Hinduism is not like many other religions; such as, Christianity, Islam, or Judaism. Hinduism does not have a single founder, a specific theological system, a single concept of a deity, a single system of morality, a central religious authority, or concept of a prophet. Instead Hinduism consists of thousands of different religious groups beginning in 1500 B.C. during the Iron Age of India (Rosen, 2006, p. 3). Hinduism is considered to be the world’s youngest and most organized religion. There are many spiritual traditions within this religion and a very well-known tradition is the practice of yoga. Westerners often view yoga as a form of exercise and as a stress reliever. …show more content…
Karma Yoga is “the recognition that all action belongs to the Supreme Being” (Whicher & Carpenter, 2003, p. xi). Those that practice Karma Yoga live with good intentions and help others without expecting or receiving anything in return. A Karma Yogi lives his or her life as a tool for their higher power to carry-out good deeds throughout their life. The Hindus believe that one’s karma possesses of these thing things; Iccha (desire or feeling), Jnana (knowing), and kriya (willingness) (What is the meaning of Karma Yoga?). Our feelings, knowing, and willingness are all connected to each other. Selfishness, jealousy, greed, lust, egoism, and anger are qualities that one should not have if they want to practice Karma Yoga because it takes a person with a big heart, kindness, and compassion to achieve enlightenment and oneness with the higher …show more content…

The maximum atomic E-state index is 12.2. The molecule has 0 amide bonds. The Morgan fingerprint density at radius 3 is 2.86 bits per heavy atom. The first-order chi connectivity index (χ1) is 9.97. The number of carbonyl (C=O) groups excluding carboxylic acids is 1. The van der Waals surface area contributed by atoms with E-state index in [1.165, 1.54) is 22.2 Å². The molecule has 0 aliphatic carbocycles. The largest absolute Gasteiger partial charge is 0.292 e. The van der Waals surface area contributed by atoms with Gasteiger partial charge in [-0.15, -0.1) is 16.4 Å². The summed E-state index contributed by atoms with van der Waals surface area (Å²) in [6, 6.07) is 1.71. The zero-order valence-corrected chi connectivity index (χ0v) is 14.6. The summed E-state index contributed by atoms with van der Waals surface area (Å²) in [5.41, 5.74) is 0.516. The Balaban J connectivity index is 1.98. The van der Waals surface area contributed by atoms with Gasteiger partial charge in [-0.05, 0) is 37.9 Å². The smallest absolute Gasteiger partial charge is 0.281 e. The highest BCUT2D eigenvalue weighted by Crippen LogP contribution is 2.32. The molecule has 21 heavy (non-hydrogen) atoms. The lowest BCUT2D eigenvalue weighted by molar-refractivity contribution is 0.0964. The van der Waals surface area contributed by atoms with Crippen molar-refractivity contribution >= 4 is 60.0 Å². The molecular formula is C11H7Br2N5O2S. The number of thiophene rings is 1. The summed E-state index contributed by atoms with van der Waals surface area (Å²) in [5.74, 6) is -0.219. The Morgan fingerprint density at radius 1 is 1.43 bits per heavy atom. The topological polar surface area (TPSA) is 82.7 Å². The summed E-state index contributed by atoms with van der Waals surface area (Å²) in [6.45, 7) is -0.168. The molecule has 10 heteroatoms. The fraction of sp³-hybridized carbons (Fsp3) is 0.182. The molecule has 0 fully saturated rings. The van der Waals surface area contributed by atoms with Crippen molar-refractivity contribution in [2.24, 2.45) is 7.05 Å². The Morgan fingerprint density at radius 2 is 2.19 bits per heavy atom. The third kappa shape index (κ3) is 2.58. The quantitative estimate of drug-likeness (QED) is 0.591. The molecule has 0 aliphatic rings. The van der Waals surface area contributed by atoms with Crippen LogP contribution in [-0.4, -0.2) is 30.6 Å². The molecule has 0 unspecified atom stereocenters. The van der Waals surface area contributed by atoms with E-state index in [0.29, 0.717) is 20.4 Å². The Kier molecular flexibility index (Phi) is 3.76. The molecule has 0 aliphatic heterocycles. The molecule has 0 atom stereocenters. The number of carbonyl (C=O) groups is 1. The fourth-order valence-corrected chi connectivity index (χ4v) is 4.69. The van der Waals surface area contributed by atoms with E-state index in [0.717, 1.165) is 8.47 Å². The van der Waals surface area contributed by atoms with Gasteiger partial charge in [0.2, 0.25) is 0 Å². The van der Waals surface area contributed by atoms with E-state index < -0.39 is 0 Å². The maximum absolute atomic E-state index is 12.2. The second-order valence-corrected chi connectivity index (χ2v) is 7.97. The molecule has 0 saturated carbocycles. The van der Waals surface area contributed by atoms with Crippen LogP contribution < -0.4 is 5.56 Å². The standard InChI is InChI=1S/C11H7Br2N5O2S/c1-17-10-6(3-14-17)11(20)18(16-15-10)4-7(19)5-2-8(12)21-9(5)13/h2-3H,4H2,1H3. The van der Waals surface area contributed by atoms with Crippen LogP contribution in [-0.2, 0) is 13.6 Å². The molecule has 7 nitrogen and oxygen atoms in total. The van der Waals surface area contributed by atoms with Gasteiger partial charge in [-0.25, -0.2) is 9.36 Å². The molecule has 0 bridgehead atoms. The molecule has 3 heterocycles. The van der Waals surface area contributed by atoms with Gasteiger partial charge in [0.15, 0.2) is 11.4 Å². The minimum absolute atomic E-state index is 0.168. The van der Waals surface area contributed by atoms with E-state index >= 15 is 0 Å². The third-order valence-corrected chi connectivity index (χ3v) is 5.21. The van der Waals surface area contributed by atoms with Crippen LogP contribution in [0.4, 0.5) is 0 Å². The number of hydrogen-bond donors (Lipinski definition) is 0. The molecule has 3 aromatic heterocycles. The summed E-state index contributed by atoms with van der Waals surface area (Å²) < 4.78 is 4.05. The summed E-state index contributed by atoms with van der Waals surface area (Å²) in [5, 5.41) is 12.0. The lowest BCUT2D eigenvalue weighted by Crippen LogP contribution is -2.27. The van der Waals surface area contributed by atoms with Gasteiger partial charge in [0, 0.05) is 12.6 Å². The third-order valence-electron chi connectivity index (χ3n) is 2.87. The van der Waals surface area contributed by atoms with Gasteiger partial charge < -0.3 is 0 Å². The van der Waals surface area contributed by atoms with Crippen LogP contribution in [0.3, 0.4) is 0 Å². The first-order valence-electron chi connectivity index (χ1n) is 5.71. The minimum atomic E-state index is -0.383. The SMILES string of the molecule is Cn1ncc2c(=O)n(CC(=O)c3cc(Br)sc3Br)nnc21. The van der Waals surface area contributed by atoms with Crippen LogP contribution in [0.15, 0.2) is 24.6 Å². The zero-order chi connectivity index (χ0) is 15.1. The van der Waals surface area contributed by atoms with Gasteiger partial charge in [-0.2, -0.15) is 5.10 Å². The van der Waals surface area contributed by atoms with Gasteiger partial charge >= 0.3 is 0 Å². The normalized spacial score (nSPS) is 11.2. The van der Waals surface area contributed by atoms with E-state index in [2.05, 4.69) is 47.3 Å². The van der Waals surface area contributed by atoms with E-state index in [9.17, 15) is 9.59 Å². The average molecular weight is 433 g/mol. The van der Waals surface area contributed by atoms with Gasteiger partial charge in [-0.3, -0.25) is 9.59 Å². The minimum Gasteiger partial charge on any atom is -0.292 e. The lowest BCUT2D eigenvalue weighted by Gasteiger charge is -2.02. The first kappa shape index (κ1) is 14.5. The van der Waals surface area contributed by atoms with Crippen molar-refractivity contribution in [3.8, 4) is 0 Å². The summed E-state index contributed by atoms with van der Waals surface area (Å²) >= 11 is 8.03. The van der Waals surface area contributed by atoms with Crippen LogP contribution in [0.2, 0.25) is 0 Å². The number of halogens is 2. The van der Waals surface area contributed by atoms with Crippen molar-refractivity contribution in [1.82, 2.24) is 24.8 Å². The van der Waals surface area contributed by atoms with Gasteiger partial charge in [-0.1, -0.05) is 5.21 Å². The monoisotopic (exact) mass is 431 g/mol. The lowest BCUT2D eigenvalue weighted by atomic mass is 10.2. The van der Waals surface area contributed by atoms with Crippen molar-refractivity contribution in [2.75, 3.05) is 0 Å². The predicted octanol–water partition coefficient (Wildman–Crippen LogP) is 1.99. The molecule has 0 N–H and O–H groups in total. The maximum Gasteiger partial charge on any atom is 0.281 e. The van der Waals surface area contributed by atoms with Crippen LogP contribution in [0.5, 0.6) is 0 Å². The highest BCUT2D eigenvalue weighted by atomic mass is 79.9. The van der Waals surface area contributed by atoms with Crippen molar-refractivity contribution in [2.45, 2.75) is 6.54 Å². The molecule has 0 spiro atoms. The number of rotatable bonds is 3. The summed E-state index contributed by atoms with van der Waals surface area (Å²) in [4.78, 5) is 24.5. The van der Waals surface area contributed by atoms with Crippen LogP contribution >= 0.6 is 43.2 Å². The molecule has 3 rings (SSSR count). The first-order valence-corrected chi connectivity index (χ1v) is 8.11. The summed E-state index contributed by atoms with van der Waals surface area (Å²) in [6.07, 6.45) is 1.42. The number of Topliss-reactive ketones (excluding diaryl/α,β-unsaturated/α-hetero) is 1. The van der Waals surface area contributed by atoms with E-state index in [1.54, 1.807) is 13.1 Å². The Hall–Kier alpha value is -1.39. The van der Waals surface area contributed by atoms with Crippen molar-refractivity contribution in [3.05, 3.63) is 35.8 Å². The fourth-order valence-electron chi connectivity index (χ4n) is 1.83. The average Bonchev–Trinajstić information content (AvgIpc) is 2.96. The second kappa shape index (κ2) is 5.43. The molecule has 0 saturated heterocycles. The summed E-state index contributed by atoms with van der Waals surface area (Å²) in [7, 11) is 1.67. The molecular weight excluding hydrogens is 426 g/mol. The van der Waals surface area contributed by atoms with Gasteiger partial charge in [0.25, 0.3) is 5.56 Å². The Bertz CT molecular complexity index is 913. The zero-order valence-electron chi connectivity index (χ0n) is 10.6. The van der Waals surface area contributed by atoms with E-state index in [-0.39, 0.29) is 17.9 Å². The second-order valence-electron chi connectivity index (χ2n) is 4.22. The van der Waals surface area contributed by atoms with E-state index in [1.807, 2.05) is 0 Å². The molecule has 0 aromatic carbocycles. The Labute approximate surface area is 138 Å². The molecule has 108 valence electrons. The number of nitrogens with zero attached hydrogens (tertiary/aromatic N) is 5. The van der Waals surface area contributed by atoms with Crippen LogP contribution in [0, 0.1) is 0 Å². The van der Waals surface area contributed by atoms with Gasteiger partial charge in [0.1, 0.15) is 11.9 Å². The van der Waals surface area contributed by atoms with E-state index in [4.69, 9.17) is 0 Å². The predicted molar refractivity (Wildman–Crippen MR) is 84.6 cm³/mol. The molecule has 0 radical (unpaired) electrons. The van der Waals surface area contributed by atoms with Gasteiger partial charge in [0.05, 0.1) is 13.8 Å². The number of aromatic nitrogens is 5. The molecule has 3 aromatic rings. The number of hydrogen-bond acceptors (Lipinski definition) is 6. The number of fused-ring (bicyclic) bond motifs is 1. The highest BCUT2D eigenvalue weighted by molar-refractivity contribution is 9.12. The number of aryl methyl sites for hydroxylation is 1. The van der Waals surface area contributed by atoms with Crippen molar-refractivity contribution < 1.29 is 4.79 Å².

The practice of Yoga helps one to purify his or her mind, body, and soul through meditation, using different postures, as well as carrying-out good deeds. The ultimate goal of yoga is to find one’s inner self and to become one with their higher power. Works Cited
"What Is the Meaning of Karma Yoga?" Yoga Wiz. Everyday Health Network. Web. 20 Oct. 2015. .
Budilovsky, Joan, and Eve Adamson. The complete idiot's guide to yoga. New York: Alpha Bks., 1998. Print.
Chopra, Deepak, and David Simon. The Seven spiritual laws of yoga: a practical guide to healing body, mind, and spirit. Hoboken, N.J.: John Wiley & Sons, 2004. Print. Rosen, Steven. Essential hinduism. Westport, CT: Praeger, 2006. Print.
Whicher, Ian, and David Carpenter. Yoga: The indian tradition. London: Routledge, 2003. eBook Collection (EBSCOhost).
Young, William A. The World's Religions: Worldviews and Contemporary Issues. Fourth ed.